Cluster-like regions miR-1/miR-133

Upon analysis by Jin et al. [45], the genomic regions with matches for miR-1 and miR-133 were designated as orthologous miRNA gene clusters in three flatworms, namely the cestodes E. granulosus, E. multilocularis and H. microstoma.

We extended this list of flatworm species by demonstrating that C. sinensis and S. mansoni also have similar genomic regions. It should be mentioned that miR-133 were not annotated for S. mansoni in previous reports [36,37,71]. However, we found sequences highly similar to this miRNA in read archives (ERR278825, ERR278826, ERR278827, ERR278828) using a BLAST search. The UNAFold secondary structure prediction for the precursors of the conserved miRNAs showed no canonical structure for the putative S. mansoni pre-miR-133, which could possibly explain the delay in sma-miR-133 annotation (S6 Table).

Our alignment analysis did not show complete conservation over these regions of the five genomes. Remarkably, large spacers were detected between the sites matching the miRNAs, ranging from 11705 bp in E. multilocularis to 34008 bp in C. sinensis (Fig 5, S5 Appendix). Hence, we referred to the regions as “cluster-like regions miR-1/miR-133”.

Fig 5. Genomic organization scheme of cluster-like regions miR-1/miR-133 in five flatworms.

Designations are the same as in Fig 3.

To elucidate the content of the spacers in genomes of five parasitic flatworms, we employed the gene prediction program Fgenesh [67] using S. mansoni-specific gene-finding parameters and found few unannotated ORFs without significant similarity among the species (S6 Appendix). We then explored the genomic context beyond the cluster-like regions miR-1/miR-133 in the five flatworm species using information from the C. sinensis database (, NCBI ( (for S. mansoni) and Genedb ( (for E. granulosus, E. multilocularis and H. microstoma). We found that miR-133 is located near a gene encoding one of several Mind bomb proteins in all five genomes. We also found that miR-1 mapped near a gene encoding another Mind bomb protein in the genomes of S. mansoni, E. granulosus and E. multilocularis (S7 Table).

Although these miRNA sites were conservatively linked (forming a putative synteny group), the inter-microRNA distances exceeded 10 kb and contained putative genes. Altogether, the features suggested that the expression of these two miRNAs was unlikely as a single transcriptional unit in either genome. Therefore, we concluded that the case under consideration did not adhere to the conservative definition for a miRNA gene cluster [66].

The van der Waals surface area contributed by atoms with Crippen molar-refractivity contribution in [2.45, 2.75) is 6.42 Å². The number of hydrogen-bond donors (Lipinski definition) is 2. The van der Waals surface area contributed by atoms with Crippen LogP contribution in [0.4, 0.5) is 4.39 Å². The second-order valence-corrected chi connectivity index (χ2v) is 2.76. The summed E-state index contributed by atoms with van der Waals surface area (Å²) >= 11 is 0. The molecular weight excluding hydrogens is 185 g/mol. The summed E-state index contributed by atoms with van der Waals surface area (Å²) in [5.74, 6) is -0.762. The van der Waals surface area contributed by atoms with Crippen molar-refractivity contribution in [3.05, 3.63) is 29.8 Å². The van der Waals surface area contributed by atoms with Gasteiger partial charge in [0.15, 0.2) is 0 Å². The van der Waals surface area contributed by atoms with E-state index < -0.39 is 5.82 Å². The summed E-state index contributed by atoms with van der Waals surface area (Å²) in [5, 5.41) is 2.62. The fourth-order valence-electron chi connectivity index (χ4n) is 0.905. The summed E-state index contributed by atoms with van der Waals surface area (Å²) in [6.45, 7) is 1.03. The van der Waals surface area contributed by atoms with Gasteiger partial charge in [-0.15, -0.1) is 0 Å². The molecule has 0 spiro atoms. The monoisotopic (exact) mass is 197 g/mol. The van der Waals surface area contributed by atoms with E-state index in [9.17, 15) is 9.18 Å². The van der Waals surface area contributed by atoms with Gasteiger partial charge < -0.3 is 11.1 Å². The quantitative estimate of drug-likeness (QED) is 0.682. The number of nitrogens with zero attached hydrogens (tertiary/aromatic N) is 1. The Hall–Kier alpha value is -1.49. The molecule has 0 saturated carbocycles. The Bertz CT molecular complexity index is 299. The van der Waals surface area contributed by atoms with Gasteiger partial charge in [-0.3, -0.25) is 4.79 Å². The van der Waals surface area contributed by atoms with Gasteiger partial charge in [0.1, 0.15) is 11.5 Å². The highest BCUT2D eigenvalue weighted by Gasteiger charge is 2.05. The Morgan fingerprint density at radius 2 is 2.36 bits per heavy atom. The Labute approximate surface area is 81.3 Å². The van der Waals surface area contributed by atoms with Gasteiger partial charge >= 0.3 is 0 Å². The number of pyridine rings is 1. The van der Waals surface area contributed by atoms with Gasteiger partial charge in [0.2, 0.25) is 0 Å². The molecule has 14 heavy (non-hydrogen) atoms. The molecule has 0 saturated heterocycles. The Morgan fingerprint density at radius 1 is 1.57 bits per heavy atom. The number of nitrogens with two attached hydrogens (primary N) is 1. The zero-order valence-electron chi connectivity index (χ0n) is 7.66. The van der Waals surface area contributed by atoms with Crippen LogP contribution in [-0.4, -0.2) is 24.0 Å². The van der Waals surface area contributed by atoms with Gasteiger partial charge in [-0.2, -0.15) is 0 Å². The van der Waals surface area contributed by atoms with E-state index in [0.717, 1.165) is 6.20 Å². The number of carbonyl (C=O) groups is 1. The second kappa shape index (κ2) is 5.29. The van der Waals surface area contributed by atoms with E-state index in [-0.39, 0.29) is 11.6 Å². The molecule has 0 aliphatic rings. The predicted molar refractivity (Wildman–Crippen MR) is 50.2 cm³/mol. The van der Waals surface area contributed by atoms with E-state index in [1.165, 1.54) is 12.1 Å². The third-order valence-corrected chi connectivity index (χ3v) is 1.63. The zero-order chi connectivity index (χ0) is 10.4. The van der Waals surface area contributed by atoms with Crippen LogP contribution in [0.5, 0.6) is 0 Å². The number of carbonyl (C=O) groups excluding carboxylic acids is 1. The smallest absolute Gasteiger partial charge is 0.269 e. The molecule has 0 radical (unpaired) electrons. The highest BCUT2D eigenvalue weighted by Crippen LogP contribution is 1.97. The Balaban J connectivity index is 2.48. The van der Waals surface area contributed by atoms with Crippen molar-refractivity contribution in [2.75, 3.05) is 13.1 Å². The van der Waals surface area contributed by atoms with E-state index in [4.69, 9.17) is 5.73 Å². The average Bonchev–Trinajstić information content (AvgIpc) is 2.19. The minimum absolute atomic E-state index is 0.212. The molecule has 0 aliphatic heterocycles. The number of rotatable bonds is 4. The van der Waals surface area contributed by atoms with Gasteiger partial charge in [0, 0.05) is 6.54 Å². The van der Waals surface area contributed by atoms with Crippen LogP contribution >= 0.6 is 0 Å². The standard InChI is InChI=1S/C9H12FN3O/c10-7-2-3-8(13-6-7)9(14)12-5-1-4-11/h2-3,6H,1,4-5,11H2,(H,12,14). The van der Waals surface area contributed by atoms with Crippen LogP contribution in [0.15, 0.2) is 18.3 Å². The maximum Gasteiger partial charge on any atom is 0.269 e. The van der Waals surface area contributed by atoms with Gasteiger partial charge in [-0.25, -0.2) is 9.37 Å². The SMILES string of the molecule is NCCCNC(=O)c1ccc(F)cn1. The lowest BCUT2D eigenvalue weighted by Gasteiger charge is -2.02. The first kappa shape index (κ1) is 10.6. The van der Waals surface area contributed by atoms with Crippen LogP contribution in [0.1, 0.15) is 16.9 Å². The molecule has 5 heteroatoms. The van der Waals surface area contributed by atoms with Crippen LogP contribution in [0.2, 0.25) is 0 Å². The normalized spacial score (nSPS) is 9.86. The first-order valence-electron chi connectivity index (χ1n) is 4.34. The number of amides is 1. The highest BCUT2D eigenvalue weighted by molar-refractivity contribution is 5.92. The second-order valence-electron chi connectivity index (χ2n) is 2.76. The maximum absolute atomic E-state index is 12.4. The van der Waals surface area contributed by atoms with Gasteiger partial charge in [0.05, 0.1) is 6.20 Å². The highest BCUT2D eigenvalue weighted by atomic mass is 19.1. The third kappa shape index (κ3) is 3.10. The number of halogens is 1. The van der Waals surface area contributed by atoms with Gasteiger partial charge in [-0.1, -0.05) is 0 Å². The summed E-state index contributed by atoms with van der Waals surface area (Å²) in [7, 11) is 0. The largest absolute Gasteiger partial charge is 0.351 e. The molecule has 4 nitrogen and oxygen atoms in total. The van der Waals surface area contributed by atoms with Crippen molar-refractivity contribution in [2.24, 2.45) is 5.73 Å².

miR-190 is an intronic miRNA

The mapping of miR-190, which was also identified in the three opisthorchiid species, to the available flatworm genomic sequences showed that this miRNA is located in an intron of the gene encoding the talin protein. Therefore, we could classify this miR-190 as intronic [72]. It is noteworthy that, despite some variability in the nucleotide content of the talin exons surrounding the intronic miRNA (S7 Appendix), the overall protein structure was conserved enough (S8 Appendix) to ensure a reliable comparative analysis of the gene structure (Table 3).

Table 3. Structures of Trematoda and Cestoda talin genes with intronic miR-190.

The intronic miRNA showed the motives corresponding to both mature miR-190 and miR-190*(S9 Appendix). The alignment depicted the sites with high conservation in either the flatworm class and those with evident inter-class variations, which, nevertheless, likely did not hamper the intronic miRNA’s ability to form the necessary secondary structure and effectively undergo maturation.